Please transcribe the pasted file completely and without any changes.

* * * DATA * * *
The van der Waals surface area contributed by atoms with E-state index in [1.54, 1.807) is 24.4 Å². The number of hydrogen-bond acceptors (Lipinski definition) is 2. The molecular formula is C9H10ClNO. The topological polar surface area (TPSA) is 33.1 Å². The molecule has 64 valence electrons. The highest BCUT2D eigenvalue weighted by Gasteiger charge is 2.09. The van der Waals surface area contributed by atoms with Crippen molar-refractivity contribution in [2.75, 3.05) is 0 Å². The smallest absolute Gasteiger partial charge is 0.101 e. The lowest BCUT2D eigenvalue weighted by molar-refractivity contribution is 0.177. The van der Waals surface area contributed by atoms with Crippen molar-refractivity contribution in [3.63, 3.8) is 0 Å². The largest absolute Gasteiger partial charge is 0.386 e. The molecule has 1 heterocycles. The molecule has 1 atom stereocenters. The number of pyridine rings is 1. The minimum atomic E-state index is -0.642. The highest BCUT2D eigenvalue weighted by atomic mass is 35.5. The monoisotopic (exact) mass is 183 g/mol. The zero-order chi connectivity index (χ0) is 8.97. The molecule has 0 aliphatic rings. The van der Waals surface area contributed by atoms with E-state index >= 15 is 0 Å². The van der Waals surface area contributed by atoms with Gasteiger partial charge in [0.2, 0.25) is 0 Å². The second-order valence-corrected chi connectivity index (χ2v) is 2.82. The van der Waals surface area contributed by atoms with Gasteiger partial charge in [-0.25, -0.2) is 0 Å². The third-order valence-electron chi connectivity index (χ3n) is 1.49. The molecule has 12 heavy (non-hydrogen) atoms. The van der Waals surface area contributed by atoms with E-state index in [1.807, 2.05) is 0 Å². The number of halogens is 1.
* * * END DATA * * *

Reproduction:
The van der Waals surface area contributed by atoms with E-state index in [1.54, 1.807) is 24.4 Å². The number of hydrogen-bond acceptors (Lipinski definition) is 2. The molecular formula is C9H10ClNO. The topological polar surface area (TPSA) is 33.1 Å². The molecule has 64 valence electrons. The highest BCUT2D eigenvalue weighted by Gasteiger charge is 2.09. The van der Waals surface area contributed by atoms with Crippen molar-refractivity contribution in [2.75, 3.05) is 0 Å². The smallest absolute Gasteiger partial charge is 0.101 e. The lowest BCUT2D eigenvalue weighted by molar-refractivity contribution is 0.177. The van der Waals surface area contributed by atoms with Crippen molar-refractivity contribution in [3.63, 3.8) is 0 Å². The largest absolute Gasteiger partial charge is 0.386 e. The molecule has 1 heterocycles. The molecule has 1 atom stereocenters. The number of pyridine rings is 1. The minimum atomic E-state index is -0.642. The highest BCUT2D eigenvalue weighted by atomic mass is 35.5. The monoisotopic (exact) mass is 183 g/mol. The zero-order chi connectivity index (χ0) is 8.97. The molecule has 0 aliphatic rings. The van der Waals surface area contributed by atoms with E-state index >= 15 is 0 Å². The van der Waals surface area contributed by atoms with Gasteiger partial charge in [0.2, 0.25) is 0 Å². The second-order valence-corrected chi connectivity index (χ2v) is 2.82. The van der Waals surface area contributed by atoms with Gasteiger partial charge in [-0.25, -0.2) is 0 Å². The third-order valence-electron chi connectivity index (χ3n) is 1.49. The molecule has 12 heavy (non-hydrogen) atoms. The van der Waals surface area contributed by atoms with E-state index in [1.807, 2.05) is 0 Å². The number of halogens is 1.